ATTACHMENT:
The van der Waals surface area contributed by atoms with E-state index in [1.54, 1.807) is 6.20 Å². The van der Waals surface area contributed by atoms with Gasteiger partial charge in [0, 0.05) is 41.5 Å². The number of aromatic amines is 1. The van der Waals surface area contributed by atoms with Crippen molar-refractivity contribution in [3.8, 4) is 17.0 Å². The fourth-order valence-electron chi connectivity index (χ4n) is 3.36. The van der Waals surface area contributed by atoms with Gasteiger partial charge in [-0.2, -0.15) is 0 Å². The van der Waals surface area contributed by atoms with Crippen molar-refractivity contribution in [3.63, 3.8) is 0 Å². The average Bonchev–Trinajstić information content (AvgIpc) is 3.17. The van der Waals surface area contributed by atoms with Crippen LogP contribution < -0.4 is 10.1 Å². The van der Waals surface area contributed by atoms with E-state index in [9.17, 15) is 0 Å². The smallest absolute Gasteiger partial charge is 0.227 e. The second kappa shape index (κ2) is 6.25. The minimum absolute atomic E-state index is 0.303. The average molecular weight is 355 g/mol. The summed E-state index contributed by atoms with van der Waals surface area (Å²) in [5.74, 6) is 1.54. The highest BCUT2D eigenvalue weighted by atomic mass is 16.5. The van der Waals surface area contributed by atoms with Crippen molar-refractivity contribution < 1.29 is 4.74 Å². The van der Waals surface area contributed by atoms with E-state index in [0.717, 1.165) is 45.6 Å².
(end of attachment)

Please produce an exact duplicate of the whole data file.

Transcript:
The van der Waals surface area contributed by atoms with E-state index in [1.54, 1.807) is 6.20 Å². The van der Waals surface area contributed by atoms with Gasteiger partial charge in [0, 0.05) is 41.5 Å². The number of aromatic amines is 1. The van der Waals surface area contributed by atoms with Crippen molar-refractivity contribution in [3.8, 4) is 17.0 Å². The fourth-order valence-electron chi connectivity index (χ4n) is 3.36. The van der Waals surface area contributed by atoms with Gasteiger partial charge in [-0.2, -0.15) is 0 Å². The van der Waals surface area contributed by atoms with Crippen molar-refractivity contribution in [3.63, 3.8) is 0 Å². The average Bonchev–Trinajstić information content (AvgIpc) is 3.17. The van der Waals surface area contributed by atoms with Crippen LogP contribution < -0.4 is 10.1 Å². The van der Waals surface area contributed by atoms with E-state index in [9.17, 15) is 0 Å². The smallest absolute Gasteiger partial charge is 0.227 e. The second kappa shape index (κ2) is 6.25. The minimum absolute atomic E-state index is 0.303. The average molecular weight is 355 g/mol. The summed E-state index contributed by atoms with van der Waals surface area (Å²) in [5.74, 6) is 1.54. The highest BCUT2D eigenvalue weighted by atomic mass is 16.5. The van der Waals surface area contributed by atoms with Crippen molar-refractivity contribution < 1.29 is 4.74 Å². The van der Waals surface area contributed by atoms with E-state index in [0.717, 1.165) is 45.6 Å².